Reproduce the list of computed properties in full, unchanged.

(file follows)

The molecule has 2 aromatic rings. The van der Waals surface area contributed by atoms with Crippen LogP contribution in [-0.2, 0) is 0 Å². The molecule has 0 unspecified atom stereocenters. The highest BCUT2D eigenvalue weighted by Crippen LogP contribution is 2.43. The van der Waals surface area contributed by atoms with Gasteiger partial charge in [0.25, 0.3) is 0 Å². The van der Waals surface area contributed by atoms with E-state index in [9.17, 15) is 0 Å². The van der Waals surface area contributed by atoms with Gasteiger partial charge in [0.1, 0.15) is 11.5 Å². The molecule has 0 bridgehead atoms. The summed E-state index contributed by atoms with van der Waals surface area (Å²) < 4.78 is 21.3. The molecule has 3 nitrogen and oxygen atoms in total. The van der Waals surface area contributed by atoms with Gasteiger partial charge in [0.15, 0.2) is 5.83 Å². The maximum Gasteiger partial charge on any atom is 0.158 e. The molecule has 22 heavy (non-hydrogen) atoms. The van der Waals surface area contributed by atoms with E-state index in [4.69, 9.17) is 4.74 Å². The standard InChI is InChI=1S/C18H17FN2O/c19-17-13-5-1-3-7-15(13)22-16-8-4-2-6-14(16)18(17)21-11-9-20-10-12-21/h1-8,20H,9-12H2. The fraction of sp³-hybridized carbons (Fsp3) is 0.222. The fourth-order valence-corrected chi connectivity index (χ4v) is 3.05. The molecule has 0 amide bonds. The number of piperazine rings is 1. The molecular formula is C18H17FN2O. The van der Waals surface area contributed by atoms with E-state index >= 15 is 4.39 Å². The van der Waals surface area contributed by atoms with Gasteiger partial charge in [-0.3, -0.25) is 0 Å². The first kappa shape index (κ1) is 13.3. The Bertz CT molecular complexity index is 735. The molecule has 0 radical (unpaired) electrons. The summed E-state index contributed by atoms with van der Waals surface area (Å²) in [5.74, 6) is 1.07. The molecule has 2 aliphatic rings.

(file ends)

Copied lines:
The molecule has 2 aromatic rings. The van der Waals surface area contributed by atoms with Crippen LogP contribution in [-0.2, 0) is 0 Å². The molecule has 0 unspecified atom stereocenters. The highest BCUT2D eigenvalue weighted by Crippen LogP contribution is 2.43. The van der Waals surface area contributed by atoms with Gasteiger partial charge in [0.25, 0.3) is 0 Å². The van der Waals surface area contributed by atoms with E-state index in [9.17, 15) is 0 Å². The van der Waals surface area contributed by atoms with Gasteiger partial charge in [0.1, 0.15) is 11.5 Å². The molecule has 0 bridgehead atoms. The summed E-state index contributed by atoms with van der Waals surface area (Å²) < 4.78 is 21.3. The molecule has 3 nitrogen and oxygen atoms in total. The van der Waals surface area contributed by atoms with Gasteiger partial charge in [0.15, 0.2) is 5.83 Å². The maximum Gasteiger partial charge on any atom is 0.158 e. The molecule has 22 heavy (non-hydrogen) atoms. The van der Waals surface area contributed by atoms with E-state index in [4.69, 9.17) is 4.74 Å². The standard InChI is InChI=1S/C18H17FN2O/c19-17-13-5-1-3-7-15(13)22-16-8-4-2-6-14(16)18(17)21-11-9-20-10-12-21/h1-8,20H,9-12H2. The fraction of sp³-hybridized carbons (Fsp3) is 0.222. The fourth-order valence-corrected chi connectivity index (χ4v) is 3.05. The molecule has 0 amide bonds. The number of piperazine rings is 1. The molecular formula is C18H17FN2O. The van der Waals surface area contributed by atoms with E-state index >= 15 is 4.39 Å². The van der Waals surface area contributed by atoms with Gasteiger partial charge in [-0.3, -0.25) is 0 Å². The first kappa shape index (κ1) is 13.3. The Bertz CT molecular complexity index is 735. The molecule has 0 radical (unpaired) electrons. The summed E-state index contributed by atoms with van der Waals surface area (Å²) in [5.74, 6) is 1.07. The molecule has 2 aliphatic rings.